Originally published by Forbes on May 16, 2023
Munjal Shah envisions a future where everyone has access to a nutritionist, a genetics counselor and a health insurance billing specialist at the touch of a button. None of them, however, will be human – they will all be voice or text chatbots. These bots, he says, will answer patient’s questions and provide guidance with one major caveat: they won’t diagnose medical conditions (at least not yet).
“We're forecasted to have a 3 million person gap of total healthcare workers in the next few years,” says Shah. “We believe one of the biggest risks to the quality of care in America is actually staffing and having enough staffing. We just need to fill that and we need to use technology to help us.”
Shah and seven cofounders have raised a $50 million seed round from General Catalyst and Andreessen Horowitz to develop the large language model that will power all of these different healthcare bots. They’re calling the Palo Alto-based startup Hippocratic AI in a nod to the code of ethics doctors take. That code, based on writings attributed to the ancient Greek physician Hippocrates, is often summarized as “do no harm.”
But generative AI models can’t swear to uphold ethical codes, and, as the viral chatbot ChatGPT has demonstrated, can also produce false information in response to questions. Regulators have vowed to take a closer look at their use in healthcare with FDA Commissioner Robert Califf saying he sees the “regulation of large language models as critical to our future” at a conference earlier this month.
While the future regulatory landscape is unclear, Shah says Hippocratic AI is taking a three-pronged approach for testing its large language model in healthcare settings, which involves passing certifications, training with human feedback and testing for what the company calls “bedside manner.” Rather than give health system customers access to the entire model, Shah says Hippocratic AI is planning to provide access to different healthcare “roles,” which will be released when a given role has achieved a certain level of “performance and safety.” One key measuring stick will be the licensing exams and certifications that a human would have to pass in order to operate in that role.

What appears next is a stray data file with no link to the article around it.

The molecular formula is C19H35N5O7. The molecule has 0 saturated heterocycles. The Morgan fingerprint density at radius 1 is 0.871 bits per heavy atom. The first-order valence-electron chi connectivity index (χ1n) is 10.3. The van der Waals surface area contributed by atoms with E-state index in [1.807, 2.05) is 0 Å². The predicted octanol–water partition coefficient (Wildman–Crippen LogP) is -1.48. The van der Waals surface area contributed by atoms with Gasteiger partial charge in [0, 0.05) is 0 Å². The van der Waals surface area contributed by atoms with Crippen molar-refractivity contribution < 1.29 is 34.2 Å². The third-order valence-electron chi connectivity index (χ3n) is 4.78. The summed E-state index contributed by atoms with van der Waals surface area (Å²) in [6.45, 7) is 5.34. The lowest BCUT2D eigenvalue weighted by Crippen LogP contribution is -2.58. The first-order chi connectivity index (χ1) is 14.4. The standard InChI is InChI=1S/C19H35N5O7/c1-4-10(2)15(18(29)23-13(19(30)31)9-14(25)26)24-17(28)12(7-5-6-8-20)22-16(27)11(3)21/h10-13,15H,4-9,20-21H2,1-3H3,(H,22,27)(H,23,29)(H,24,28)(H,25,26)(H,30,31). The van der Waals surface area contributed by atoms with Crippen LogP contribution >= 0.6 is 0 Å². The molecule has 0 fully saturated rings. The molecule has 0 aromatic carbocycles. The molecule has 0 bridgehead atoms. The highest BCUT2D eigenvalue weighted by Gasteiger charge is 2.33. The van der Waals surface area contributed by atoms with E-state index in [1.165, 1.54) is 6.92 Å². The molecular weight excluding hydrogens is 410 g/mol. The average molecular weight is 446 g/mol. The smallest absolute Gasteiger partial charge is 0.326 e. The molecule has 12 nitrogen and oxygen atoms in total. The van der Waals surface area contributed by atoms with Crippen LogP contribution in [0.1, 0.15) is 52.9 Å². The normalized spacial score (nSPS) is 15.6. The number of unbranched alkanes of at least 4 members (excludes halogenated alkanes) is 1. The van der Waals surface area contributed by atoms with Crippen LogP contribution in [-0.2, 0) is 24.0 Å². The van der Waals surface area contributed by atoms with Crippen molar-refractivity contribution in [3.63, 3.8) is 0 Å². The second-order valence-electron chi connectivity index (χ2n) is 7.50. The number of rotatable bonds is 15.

That approach is one of the reasons Julie Yoo, general partner at Andreessen Horowitz, decided to invest. “[It] takes a lot more initial rigor and heft on the build side to get right, versus just building a prototype and throwing it over the fence as you would with a typical enterprise software company,” says Yoo, whose firm invested in Shah’s previous company Health IQ. That company used AI to match seniors with Medicare plans based on their health records.
Future doctors spend years painstakingly preparing for a series of national medical licensing exams that test their knowledge garnered from books, lectures and hands-on experience. In April, Google said its medical large language model Med-PaLM 2 reached 85.4% accuracy on the U.S. Medical Licensing Exam, while Microsoft and OpenAI said GPT-4, which is trained on public internet data, achieved an 86.65%. Shah says each company is running a subset of the exam (and the models may not be answering the same questions), so it’s hard to compare, but Hippocratic AI’s model beat GPT-4 by 0.43% on text-based questions when they tried to approximate the same subset.